“I remember my dad and me taking the train to this faraway place. We were broke. He had a bank bag of 10c and 20c coins to pay for our tickets.

“My registration and res fees came to over R10 000, but my dad stood outside as I followed the registration process without the cash.

Kept going

“He told me to tell the assistants that he was a pensioner and to show them the marks I had achieved. When I did, I was sent to see a man in the finance department. He looked at my report, nodded, and signed a slip which I had to take with me. I didn’t pay for anything that day.”

Her father was proud that his daughter was going to attend one of the top universities in the country, Maphila said, smiling.

“He wasn’t a man of many words, though. But his face said it all. The years had been stressful for him and everything was finally coming together.”

After she completed her first year, her father died at the age of 70.

She lost her home as the Maphila family, from whom they were estranged, owned the property where she grew up.

“I kept going, remembering all he had taught me. He always told me to speak up and to be proud of where I came from. He insisted that I never allow anyone to make me feel inferior.”

She suffered from depression in her third year and dropped out of university in 2012.

“I realised I had no one. My dad had been the one who was always there for me,” she said.

“But in the past four years since I left, I have realised that I need to go back. After all the sacrifices he made, I owe it to him and to myself to get that degree. My dad didn’t spend his last coins to get me to Stellenbosch for me to simply walk away from it. I need this.”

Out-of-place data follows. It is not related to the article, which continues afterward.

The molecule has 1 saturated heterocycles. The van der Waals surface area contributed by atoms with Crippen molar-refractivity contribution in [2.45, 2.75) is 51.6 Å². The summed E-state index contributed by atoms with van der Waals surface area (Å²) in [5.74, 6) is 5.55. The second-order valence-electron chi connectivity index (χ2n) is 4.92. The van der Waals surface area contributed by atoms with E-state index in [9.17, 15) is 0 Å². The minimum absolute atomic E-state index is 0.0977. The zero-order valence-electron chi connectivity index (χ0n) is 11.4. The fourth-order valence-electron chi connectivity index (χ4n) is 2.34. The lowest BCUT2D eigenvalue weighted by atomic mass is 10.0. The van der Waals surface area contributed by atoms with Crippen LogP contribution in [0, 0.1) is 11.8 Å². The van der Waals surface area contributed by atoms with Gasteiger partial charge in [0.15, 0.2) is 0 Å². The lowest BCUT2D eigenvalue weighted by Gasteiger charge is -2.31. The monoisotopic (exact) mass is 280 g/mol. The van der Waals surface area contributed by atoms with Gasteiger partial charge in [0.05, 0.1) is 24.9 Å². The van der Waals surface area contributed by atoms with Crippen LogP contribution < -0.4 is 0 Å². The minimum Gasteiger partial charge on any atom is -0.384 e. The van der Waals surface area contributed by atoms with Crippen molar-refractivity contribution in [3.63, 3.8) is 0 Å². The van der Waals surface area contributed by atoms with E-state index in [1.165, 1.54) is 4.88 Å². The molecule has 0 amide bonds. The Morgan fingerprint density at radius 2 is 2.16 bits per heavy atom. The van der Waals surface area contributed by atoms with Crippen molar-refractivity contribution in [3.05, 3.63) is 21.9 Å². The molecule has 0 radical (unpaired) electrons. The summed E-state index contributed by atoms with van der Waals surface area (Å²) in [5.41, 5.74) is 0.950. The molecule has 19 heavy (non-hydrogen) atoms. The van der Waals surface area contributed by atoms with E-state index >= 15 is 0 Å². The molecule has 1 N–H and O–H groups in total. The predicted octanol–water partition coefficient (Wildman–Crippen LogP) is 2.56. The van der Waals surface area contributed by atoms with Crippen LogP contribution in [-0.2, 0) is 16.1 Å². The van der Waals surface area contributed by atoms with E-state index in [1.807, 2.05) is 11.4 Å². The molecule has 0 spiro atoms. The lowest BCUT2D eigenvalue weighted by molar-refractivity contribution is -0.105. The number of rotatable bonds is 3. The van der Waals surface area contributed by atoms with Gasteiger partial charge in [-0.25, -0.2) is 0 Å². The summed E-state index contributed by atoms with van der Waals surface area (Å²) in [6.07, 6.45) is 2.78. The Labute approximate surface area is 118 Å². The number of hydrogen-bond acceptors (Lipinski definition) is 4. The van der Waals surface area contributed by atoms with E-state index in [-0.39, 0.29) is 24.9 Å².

She hopes to complete her studies part time while working at Christel House as the executive assistant to the CEO.

Hit the books

She is also in charge of The Farm, a smallholding in Schaapkraal owned by the school, where its matriculants spend a month preparing for their quarterly exams.

Christel House boasts a 100% pass rate for the past seven years.

Grade 12 pupils are expected to attend a full school day, after which they study in class until 18:00.

They are then taken to the farmhouse where they have free time until 21:00.

They then hit the books until midnight.

“Because the children come from impoverished backgrounds, their households and home environments are not usually conducive to studying and learning. The Farm is there to take them away from the distraction of home life and give them a place where they can focus.”

When she isn’t the strict study master, she spends time encouraging pupils, especially girls, to aim high and go on to bigger and better things.

“I try to teach them to be proud of who they are and where they come from. My dad taught me that. And I believe in looking people in the eye when I tell my story. It’s who I am. I need to own it.”

Read more on:    cape town  |  education  |  good news